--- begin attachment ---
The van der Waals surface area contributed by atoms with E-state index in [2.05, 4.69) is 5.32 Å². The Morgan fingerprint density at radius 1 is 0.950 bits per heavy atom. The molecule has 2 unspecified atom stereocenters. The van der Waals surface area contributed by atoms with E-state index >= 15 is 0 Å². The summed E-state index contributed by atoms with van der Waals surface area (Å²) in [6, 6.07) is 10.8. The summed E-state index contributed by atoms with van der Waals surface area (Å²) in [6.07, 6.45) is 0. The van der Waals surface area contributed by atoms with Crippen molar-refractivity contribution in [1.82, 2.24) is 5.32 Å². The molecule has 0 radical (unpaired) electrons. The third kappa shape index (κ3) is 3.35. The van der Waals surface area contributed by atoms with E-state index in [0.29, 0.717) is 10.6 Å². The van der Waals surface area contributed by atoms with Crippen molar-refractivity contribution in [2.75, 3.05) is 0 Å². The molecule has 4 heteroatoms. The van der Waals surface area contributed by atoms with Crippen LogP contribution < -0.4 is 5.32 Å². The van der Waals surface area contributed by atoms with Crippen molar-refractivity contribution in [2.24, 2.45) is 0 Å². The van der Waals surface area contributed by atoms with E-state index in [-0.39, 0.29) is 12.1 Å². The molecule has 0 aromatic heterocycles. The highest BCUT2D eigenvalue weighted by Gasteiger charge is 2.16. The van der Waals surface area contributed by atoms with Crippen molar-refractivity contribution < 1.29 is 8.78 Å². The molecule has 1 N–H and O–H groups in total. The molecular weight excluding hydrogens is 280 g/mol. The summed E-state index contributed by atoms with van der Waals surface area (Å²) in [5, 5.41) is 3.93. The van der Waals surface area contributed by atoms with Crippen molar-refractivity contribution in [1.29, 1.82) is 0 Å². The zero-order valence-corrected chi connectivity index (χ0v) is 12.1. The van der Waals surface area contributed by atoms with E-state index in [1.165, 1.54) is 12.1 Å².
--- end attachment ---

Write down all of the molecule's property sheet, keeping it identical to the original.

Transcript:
The van der Waals surface area contributed by atoms with E-state index in [2.05, 4.69) is 5.32 Å². The Morgan fingerprint density at radius 1 is 0.950 bits per heavy atom. The molecule has 2 unspecified atom stereocenters. The van der Waals surface area contributed by atoms with E-state index >= 15 is 0 Å². The summed E-state index contributed by atoms with van der Waals surface area (Å²) in [6, 6.07) is 10.8. The summed E-state index contributed by atoms with van der Waals surface area (Å²) in [6.07, 6.45) is 0. The van der Waals surface area contributed by atoms with Crippen molar-refractivity contribution in [1.82, 2.24) is 5.32 Å². The molecule has 0 radical (unpaired) electrons. The third kappa shape index (κ3) is 3.35. The van der Waals surface area contributed by atoms with E-state index in [0.29, 0.717) is 10.6 Å². The van der Waals surface area contributed by atoms with Crippen molar-refractivity contribution in [2.75, 3.05) is 0 Å². The molecule has 4 heteroatoms. The van der Waals surface area contributed by atoms with Crippen LogP contribution < -0.4 is 5.32 Å². The van der Waals surface area contributed by atoms with Crippen molar-refractivity contribution in [2.24, 2.45) is 0 Å². The van der Waals surface area contributed by atoms with E-state index in [-0.39, 0.29) is 12.1 Å². The molecule has 0 aromatic heterocycles. The highest BCUT2D eigenvalue weighted by Gasteiger charge is 2.16. The van der Waals surface area contributed by atoms with Crippen molar-refractivity contribution < 1.29 is 8.78 Å². The molecule has 1 N–H and O–H groups in total. The molecular weight excluding hydrogens is 280 g/mol. The summed E-state index contributed by atoms with van der Waals surface area (Å²) in [5, 5.41) is 3.93. The van der Waals surface area contributed by atoms with Crippen molar-refractivity contribution in [1.29, 1.82) is 0 Å². The zero-order valence-corrected chi connectivity index (χ0v) is 12.1. The van der Waals surface area contributed by atoms with E-state index in [1.165, 1.54) is 12.1 Å².